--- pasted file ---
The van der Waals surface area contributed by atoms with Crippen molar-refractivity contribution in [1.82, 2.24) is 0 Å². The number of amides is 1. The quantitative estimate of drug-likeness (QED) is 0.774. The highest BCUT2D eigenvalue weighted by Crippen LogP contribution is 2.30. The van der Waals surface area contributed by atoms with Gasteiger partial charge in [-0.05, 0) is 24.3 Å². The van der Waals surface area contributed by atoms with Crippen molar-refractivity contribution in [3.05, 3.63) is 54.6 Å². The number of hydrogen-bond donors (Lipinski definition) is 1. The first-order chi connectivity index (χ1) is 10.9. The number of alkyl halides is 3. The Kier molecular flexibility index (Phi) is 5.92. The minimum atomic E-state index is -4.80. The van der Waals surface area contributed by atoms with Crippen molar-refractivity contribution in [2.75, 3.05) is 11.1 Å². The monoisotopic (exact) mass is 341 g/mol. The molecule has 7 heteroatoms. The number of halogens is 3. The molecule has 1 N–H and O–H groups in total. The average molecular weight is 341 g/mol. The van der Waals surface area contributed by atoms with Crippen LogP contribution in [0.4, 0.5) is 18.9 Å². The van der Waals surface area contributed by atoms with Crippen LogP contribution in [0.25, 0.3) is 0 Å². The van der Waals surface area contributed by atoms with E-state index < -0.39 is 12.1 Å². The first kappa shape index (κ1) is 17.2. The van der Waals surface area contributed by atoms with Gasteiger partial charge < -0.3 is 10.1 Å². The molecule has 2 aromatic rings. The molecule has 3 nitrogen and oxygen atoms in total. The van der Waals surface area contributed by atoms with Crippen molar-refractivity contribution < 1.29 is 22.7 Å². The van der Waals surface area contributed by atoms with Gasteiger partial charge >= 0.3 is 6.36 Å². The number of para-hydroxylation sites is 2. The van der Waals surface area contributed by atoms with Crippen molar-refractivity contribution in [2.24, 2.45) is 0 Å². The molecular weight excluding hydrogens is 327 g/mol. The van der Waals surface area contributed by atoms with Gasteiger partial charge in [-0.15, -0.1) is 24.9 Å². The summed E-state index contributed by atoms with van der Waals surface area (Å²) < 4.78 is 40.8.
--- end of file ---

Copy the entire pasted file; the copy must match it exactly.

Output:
The van der Waals surface area contributed by atoms with Crippen molar-refractivity contribution in [1.82, 2.24) is 0 Å². The number of amides is 1. The quantitative estimate of drug-likeness (QED) is 0.774. The highest BCUT2D eigenvalue weighted by Crippen LogP contribution is 2.30. The van der Waals surface area contributed by atoms with Gasteiger partial charge in [-0.05, 0) is 24.3 Å². The van der Waals surface area contributed by atoms with Crippen molar-refractivity contribution in [3.05, 3.63) is 54.6 Å². The number of hydrogen-bond donors (Lipinski definition) is 1. The first-order chi connectivity index (χ1) is 10.9. The number of alkyl halides is 3. The Kier molecular flexibility index (Phi) is 5.92. The minimum atomic E-state index is -4.80. The van der Waals surface area contributed by atoms with Crippen molar-refractivity contribution in [2.75, 3.05) is 11.1 Å². The monoisotopic (exact) mass is 341 g/mol. The molecule has 7 heteroatoms. The number of halogens is 3. The molecule has 1 N–H and O–H groups in total. The average molecular weight is 341 g/mol. The van der Waals surface area contributed by atoms with Crippen LogP contribution in [0.4, 0.5) is 18.9 Å². The van der Waals surface area contributed by atoms with Crippen LogP contribution in [0.25, 0.3) is 0 Å². The van der Waals surface area contributed by atoms with E-state index < -0.39 is 12.1 Å². The first kappa shape index (κ1) is 17.2. The van der Waals surface area contributed by atoms with Gasteiger partial charge < -0.3 is 10.1 Å². The molecule has 2 aromatic rings. The molecule has 3 nitrogen and oxygen atoms in total. The van der Waals surface area contributed by atoms with Crippen molar-refractivity contribution < 1.29 is 22.7 Å². The van der Waals surface area contributed by atoms with Gasteiger partial charge >= 0.3 is 6.36 Å². The number of para-hydroxylation sites is 2. The van der Waals surface area contributed by atoms with Crippen molar-refractivity contribution in [2.24, 2.45) is 0 Å². The molecular weight excluding hydrogens is 327 g/mol. The van der Waals surface area contributed by atoms with Gasteiger partial charge in [-0.15, -0.1) is 24.9 Å². The summed E-state index contributed by atoms with van der Waals surface area (Å²) < 4.78 is 40.8.